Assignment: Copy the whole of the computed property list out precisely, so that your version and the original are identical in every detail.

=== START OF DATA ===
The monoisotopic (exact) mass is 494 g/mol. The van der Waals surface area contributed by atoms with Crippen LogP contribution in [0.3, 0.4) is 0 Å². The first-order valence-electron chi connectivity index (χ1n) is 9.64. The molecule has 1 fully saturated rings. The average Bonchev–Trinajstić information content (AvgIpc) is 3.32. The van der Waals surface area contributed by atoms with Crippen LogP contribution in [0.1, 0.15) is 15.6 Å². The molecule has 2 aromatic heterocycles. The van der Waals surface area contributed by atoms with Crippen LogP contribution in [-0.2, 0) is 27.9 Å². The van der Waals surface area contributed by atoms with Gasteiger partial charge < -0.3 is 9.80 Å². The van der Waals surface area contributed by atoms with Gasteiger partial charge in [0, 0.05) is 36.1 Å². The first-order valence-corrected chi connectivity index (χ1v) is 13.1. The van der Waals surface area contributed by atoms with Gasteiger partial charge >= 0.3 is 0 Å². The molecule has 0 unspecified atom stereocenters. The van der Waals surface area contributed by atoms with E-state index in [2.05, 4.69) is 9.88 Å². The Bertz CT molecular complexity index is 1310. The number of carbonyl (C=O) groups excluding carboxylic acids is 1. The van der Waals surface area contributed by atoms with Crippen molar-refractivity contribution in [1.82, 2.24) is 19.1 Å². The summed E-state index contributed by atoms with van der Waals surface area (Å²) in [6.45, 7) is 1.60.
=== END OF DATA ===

The monoisotopic (exact) mass is 494 g/mol. The van der Waals surface area contributed by atoms with Crippen LogP contribution in [0.3, 0.4) is 0 Å². The first-order valence-electron chi connectivity index (χ1n) is 9.64. The molecule has 1 fully saturated rings. The average Bonchev–Trinajstić information content (AvgIpc) is 3.32. The van der Waals surface area contributed by atoms with Crippen LogP contribution in [0.1, 0.15) is 15.6 Å². The molecule has 2 aromatic heterocycles. The van der Waals surface area contributed by atoms with Crippen LogP contribution in [-0.2, 0) is 27.9 Å². The van der Waals surface area contributed by atoms with Gasteiger partial charge < -0.3 is 9.80 Å². The van der Waals surface area contributed by atoms with Gasteiger partial charge in [0, 0.05) is 36.1 Å². The first-order valence-corrected chi connectivity index (χ1v) is 13.1. The van der Waals surface area contributed by atoms with Gasteiger partial charge >= 0.3 is 0 Å². The molecule has 0 unspecified atom stereocenters. The van der Waals surface area contributed by atoms with E-state index in [2.05, 4.69) is 9.88 Å². The Bertz CT molecular complexity index is 1310. The number of carbonyl (C=O) groups excluding carboxylic acids is 1. The van der Waals surface area contributed by atoms with Crippen molar-refractivity contribution in [1.82, 2.24) is 19.1 Å². The summed E-state index contributed by atoms with van der Waals surface area (Å²) in [6.45, 7) is 1.60.